ZARRELLA: Number eight: you may have heard the term God particle. Scientists call it Higgs boson. The European Nuclear Research Organization called CERN claims to have found it.

Why is it a big deal? Think Big Bang Theory.

DR. MICHIO KAKU: And this particle, we think, was in fact, a particle like this was the fuse that set off the explosion which created the universe.

ZARRELLA: Researchers found it after analyzing data from proton collisions generated by a particle accelerator.

At seven: a leap of faith. Felix Baumgartner's record-breaking jump.

Baumgartner broke the free fall record and the sound barrier, jumping from 128,000 feet in a revolutionary spacesuit.

FELIX BAUMGARTNER: I said I know the whole world is watching right now, and I wish the world could see what I see.

ZARRELLA: Six: young children dying at an alarming rate in Cambodia and with alarming speed. It was a medical mystery. Streptococcus, dengue and a pathogen called EV71 were unusually aggressive.

Our Dr. Sanjay Gupta was there when the mystery was solved.

DR. SANJAY GUPTA, CNN CHIEF MEDICAL CORRESPONDENT: They found that those organisms in conjunction with these kids getting steroids, probably led to such an aggressive course.

ZARRELLA: Number five: SpaceX became the first commercial company to rendezvous and dock a space craft to the International Space Station. It marked a new beginning -- private companies taking over for NASA, sending cargo and eventually humans to the station.

Number four: scientists found the Great Barrier Reef, the largest in the world, is in trouble.

UNIDENTIFIED MALE: Half of the coral on the Great Barrier Reef has disappeared over the last 27 years. That's a momentous change.

ZARRELLA: Scientists attribute much of the loss to storm damage.

At number three: we go to the Pacific, and the deepest part of any ocean in the world with famous film director and explorer James Cameron. First, test dives.

JAMES CAMERON, FILM DIRECTOR: Got about five system failures that prevented me from going on.

ZARRELLA: Finally, in a submersible called Deep Sea Challenger, Cameron went down 35,000 feet.

Number two: melting ice. Scientists using satellite and aircraft data have found the Greenland and Antarctic ice sheets are losing three times as much ice as 20 years ago. Giant rifts appeared in places like Antarctic's Pine Island Glacier. Combined, Antarctica and Greenland have contributed to one fifth of all sea level rise over the past 20 years.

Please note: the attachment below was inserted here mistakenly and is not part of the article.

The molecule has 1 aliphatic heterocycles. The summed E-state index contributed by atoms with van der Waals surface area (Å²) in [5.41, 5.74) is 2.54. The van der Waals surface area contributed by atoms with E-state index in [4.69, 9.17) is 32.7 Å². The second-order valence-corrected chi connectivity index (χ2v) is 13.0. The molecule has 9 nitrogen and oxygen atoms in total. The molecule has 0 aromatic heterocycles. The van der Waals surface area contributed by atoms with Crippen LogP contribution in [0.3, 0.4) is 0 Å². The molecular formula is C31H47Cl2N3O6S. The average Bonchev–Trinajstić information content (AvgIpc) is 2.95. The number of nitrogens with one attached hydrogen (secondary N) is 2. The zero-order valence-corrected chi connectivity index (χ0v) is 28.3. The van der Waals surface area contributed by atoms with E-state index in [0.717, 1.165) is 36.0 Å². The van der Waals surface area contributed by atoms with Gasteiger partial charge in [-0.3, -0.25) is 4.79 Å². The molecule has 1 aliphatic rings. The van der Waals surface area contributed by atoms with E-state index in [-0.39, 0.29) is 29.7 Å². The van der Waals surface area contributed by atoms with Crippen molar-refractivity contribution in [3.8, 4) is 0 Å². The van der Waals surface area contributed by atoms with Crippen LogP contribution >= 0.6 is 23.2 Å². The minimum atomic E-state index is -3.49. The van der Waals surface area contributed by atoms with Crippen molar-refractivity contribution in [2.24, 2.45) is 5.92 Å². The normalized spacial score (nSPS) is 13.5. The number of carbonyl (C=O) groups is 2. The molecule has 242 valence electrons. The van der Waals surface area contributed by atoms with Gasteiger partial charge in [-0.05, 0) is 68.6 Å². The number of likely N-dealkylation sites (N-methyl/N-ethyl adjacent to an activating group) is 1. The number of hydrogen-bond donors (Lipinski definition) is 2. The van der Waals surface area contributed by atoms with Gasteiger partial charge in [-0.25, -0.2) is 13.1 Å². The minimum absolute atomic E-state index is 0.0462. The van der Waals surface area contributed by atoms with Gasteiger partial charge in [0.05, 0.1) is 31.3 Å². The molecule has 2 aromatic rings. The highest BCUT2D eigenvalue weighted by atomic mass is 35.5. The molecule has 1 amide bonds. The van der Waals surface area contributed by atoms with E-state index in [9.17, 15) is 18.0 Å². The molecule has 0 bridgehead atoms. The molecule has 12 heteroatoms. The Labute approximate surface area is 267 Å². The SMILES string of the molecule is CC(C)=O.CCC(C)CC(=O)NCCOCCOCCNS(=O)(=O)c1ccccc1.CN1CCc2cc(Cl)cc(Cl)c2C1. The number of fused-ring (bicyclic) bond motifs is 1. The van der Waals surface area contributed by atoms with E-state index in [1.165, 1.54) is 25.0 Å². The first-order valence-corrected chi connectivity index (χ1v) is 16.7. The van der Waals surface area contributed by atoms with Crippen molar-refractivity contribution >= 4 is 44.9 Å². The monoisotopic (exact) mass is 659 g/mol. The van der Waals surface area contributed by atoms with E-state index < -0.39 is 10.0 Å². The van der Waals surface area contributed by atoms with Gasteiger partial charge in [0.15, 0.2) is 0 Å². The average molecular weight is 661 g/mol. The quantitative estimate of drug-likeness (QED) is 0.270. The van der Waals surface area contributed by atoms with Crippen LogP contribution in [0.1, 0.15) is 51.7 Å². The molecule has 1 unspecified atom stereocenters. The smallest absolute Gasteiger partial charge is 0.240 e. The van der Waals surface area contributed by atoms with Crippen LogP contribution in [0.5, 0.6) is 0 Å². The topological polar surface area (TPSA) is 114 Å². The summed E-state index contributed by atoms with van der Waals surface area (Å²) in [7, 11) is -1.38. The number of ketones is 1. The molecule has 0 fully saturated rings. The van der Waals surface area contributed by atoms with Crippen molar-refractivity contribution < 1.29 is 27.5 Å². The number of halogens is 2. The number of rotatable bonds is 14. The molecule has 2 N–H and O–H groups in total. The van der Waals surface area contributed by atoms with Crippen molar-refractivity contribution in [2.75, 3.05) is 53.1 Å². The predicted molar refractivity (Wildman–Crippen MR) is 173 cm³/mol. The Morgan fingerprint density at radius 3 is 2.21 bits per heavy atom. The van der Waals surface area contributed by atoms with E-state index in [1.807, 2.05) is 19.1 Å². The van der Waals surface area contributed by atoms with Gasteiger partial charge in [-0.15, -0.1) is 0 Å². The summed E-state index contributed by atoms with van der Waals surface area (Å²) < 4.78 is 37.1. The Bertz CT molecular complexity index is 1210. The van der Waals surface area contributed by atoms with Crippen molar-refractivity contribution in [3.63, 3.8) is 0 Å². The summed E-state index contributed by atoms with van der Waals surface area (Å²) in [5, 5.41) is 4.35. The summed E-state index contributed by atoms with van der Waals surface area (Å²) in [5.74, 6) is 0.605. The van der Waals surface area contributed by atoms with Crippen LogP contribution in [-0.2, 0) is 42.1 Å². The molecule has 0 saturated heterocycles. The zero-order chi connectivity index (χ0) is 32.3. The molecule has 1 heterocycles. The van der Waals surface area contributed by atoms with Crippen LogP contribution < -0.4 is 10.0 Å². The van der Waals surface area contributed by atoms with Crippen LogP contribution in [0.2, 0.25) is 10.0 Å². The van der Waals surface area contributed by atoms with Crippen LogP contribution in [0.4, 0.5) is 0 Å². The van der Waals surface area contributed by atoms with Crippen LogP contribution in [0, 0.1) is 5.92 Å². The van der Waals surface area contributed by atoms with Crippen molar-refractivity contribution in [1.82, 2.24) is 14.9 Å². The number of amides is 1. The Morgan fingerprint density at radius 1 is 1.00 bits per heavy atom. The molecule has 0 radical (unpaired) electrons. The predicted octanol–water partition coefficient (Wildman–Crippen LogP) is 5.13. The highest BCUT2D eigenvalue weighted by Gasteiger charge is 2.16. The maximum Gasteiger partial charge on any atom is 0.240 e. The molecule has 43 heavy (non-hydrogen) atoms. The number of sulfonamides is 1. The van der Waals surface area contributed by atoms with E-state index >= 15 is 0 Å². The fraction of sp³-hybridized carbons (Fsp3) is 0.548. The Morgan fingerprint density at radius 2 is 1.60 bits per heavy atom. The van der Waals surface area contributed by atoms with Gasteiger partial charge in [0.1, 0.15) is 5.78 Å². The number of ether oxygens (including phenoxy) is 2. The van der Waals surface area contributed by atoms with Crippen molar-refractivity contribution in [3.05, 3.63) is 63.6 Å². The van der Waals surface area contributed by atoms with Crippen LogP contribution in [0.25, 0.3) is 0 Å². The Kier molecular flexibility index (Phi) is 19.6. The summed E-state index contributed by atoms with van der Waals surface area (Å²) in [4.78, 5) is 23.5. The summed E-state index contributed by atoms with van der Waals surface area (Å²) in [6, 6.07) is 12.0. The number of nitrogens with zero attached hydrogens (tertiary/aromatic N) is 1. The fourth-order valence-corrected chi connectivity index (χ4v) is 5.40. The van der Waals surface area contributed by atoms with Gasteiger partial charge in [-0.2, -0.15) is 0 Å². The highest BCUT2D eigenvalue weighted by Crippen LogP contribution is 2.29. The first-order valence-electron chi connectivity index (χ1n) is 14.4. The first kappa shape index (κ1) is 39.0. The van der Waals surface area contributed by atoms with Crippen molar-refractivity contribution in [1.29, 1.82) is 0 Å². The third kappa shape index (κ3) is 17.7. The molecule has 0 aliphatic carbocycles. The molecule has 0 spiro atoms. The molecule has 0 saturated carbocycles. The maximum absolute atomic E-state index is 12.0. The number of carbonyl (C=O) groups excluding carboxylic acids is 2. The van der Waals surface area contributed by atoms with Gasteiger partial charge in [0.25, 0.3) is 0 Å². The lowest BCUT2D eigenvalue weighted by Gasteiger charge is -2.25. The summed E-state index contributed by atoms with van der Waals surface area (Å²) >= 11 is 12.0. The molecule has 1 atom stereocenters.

And our number one is called "seven minutes of terror". The rover Curiosity survived a harrowing ride through the Martian atmosphere in a landing method never before attempted, prompting an outpouring of emotion from the NASA team.

Curiosity is now roaming the landing site, hunting for signatures of past life, water, carbon, methane. If it finds any, Curiosity might well be our number one again next year.

John Zarrella, CNN, Miami.


MALVEAUX: And CNN revisits the story that is captures the country's attention. My colleague Don Lemon shares with you the biggest stories of the year in crime, politics, money and even the most scandalous stories. Top ten of 2012 tonight at 7:00 Eastern.

Well, it seems that Santa Claus has learned to have a little fun on the job. He was spotted Christmas Eve making waves on the Potomac. This is the annual water skiing Santa. This is in Maryland. Even saw a jet skiing Grinch.

Of course, it is tough having to work Christmas Eve but somebody has to do it. This is a Santa sighting this Steamboat Springs, Colorado. And a whole squad of Santas, rumbling through a village not far from the North Pole.

This is in Valbo, Sweden. Presumably Santa cooling his heels there after his trek around the globe. Check it out.

Well, we love it. Thank you for joining us on this Christmas. Merry Christmas, happy holidays. Whatever you celebrate, enjoy your family and your friends on this special day.